WVU wrestling

West Virginia wrestler locks up against a South Dakota State wrestler during a match

On April 18, West Virginia Director of Athletics Shane Lyons announced Tim Flynn as the ninth head coach of the WVU wrestling team.

Lyons called the former Edinboro head coach "a home run hire." At Edinboro, Flynn collected a 223-95-5 record through 21 seasons with the Fighting Scots. In those 21 seasons, Flynn produced three national champions and 38 All-Americans. In addition, Flynn became Edinboro’s all-time winningest coach and a member of its Hall of Fame.

"I’m thrilled that both Cliff and Mitchell decided to join me here in Morgantown," Flynn said. "It’s nice when you start a big project that you have people that you can trust as well as people that you believe in. That means a lot to me, and I think it is going to help our program tremendously."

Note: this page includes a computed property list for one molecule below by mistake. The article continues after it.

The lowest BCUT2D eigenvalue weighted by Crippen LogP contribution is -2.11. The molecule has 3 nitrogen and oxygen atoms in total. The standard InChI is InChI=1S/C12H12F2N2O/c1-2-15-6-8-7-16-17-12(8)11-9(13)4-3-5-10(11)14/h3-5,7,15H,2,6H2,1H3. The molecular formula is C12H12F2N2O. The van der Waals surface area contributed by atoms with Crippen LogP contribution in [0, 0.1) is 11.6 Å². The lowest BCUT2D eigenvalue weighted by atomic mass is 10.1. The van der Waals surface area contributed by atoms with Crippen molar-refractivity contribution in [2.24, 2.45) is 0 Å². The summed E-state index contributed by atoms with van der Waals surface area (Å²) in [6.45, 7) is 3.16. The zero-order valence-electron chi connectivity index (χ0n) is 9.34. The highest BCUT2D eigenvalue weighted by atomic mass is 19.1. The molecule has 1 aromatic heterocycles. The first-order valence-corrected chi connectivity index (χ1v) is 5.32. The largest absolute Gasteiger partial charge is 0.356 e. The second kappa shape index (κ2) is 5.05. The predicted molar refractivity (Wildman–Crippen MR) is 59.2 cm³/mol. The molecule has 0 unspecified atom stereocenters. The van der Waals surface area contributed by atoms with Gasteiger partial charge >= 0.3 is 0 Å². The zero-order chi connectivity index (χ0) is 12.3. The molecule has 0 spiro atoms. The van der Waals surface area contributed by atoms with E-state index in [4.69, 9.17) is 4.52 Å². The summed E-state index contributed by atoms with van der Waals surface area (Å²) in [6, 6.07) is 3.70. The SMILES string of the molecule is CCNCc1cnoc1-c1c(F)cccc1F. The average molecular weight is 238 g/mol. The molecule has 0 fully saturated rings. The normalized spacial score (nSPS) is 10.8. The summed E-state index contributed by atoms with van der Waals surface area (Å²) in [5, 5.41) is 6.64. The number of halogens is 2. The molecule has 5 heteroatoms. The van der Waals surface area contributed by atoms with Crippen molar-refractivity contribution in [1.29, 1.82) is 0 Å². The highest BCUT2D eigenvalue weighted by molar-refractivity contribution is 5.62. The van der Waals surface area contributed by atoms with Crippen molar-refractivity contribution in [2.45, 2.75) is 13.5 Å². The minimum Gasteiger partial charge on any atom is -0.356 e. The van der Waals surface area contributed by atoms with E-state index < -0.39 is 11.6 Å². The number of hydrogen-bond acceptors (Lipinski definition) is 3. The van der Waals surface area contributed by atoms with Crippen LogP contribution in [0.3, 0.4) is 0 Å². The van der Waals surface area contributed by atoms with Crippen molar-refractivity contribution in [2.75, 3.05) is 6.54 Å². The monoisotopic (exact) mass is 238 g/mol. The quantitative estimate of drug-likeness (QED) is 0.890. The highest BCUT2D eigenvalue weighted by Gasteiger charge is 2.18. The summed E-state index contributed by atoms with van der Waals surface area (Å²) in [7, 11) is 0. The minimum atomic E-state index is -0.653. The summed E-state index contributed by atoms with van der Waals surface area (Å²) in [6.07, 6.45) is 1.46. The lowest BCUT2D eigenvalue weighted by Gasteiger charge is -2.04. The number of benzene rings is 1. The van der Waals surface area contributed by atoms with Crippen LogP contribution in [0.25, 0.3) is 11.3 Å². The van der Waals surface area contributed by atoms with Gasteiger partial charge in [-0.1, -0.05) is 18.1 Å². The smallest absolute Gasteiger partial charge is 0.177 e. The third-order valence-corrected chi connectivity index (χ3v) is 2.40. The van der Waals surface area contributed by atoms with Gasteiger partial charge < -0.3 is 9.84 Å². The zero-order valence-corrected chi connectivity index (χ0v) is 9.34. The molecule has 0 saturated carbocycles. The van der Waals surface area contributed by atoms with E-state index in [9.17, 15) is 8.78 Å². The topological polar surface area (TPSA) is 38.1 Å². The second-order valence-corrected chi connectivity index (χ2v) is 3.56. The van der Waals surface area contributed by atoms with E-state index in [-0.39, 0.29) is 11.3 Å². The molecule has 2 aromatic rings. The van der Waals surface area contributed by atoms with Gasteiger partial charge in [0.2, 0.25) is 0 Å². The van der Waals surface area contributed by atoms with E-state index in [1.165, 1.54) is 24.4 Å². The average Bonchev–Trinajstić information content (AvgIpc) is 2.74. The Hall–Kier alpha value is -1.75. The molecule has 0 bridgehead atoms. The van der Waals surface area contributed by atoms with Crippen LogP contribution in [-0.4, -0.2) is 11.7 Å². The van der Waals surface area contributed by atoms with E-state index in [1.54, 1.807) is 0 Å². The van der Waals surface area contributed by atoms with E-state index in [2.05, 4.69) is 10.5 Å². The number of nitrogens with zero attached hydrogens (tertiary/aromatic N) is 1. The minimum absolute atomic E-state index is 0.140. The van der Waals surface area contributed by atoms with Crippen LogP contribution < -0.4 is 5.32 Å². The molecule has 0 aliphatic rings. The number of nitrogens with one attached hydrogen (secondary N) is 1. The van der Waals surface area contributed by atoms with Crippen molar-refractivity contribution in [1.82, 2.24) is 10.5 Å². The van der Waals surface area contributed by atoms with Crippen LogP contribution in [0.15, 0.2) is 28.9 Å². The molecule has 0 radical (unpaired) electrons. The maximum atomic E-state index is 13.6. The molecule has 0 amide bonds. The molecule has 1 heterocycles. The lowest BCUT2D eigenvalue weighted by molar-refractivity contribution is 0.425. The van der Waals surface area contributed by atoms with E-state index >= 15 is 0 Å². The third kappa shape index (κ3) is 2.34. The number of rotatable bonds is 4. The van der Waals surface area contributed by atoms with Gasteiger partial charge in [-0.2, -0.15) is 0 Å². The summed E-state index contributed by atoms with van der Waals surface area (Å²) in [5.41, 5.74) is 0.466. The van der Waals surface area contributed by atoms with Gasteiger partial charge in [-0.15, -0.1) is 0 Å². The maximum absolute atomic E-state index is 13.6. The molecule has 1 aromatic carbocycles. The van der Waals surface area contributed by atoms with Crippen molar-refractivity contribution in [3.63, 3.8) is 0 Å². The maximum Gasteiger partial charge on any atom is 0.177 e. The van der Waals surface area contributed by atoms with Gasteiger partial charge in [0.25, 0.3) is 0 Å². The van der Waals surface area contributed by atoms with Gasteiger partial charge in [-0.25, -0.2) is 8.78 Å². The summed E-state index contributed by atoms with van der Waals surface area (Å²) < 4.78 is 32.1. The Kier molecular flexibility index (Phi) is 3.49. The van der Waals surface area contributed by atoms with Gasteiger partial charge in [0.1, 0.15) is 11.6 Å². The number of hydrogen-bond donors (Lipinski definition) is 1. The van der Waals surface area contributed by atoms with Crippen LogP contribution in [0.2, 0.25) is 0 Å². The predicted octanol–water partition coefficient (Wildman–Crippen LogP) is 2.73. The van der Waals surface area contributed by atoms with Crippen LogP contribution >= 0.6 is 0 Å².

In a conference as well known for wrestling talent as the Big 12 is, all 11 teams and affiliates need to be the best. At the 2018 NCAA Wrestling Championships in Cleveland, Ohio, last season, South Dakota State claimed 12th, Oklahoma State tied for 13th and Wyoming came in at No. 17. West Virginia ended the tournament at 30th with 11.5 points. Flynn’s Edinboro team ranked 36th with a cumulative seven points.

"I’m excited, this is a blessing for me," Flynn said. "It came at a great time. West Virginia is a sleeping giant located in a great spot for wrestling as well as a great conference. I’m excited and ready to get started."

Flynn won’t begin his official coaching until the fall when the WVU wrestling team begins its 2018-19 season, but the WVU Athletic Department is already confident in his abilities.

"I’d like to see [WVU’s program] top 20, top 15 perennially and then have those years like he’s had at Edinboro where we’re in the top five, and we’re shooting for a national championship," Lyons said.

Flynn will replace Sammie Henson, who had been with the Mountaineers for four seasons. As a comparison, over the past four years in the Big 12 Conference, Henson only won 41 percent of the 66 matches and led the Mountaineers to a 6-7 record in 2018, the third consecutive losing season after finishing 9-9 in 2014.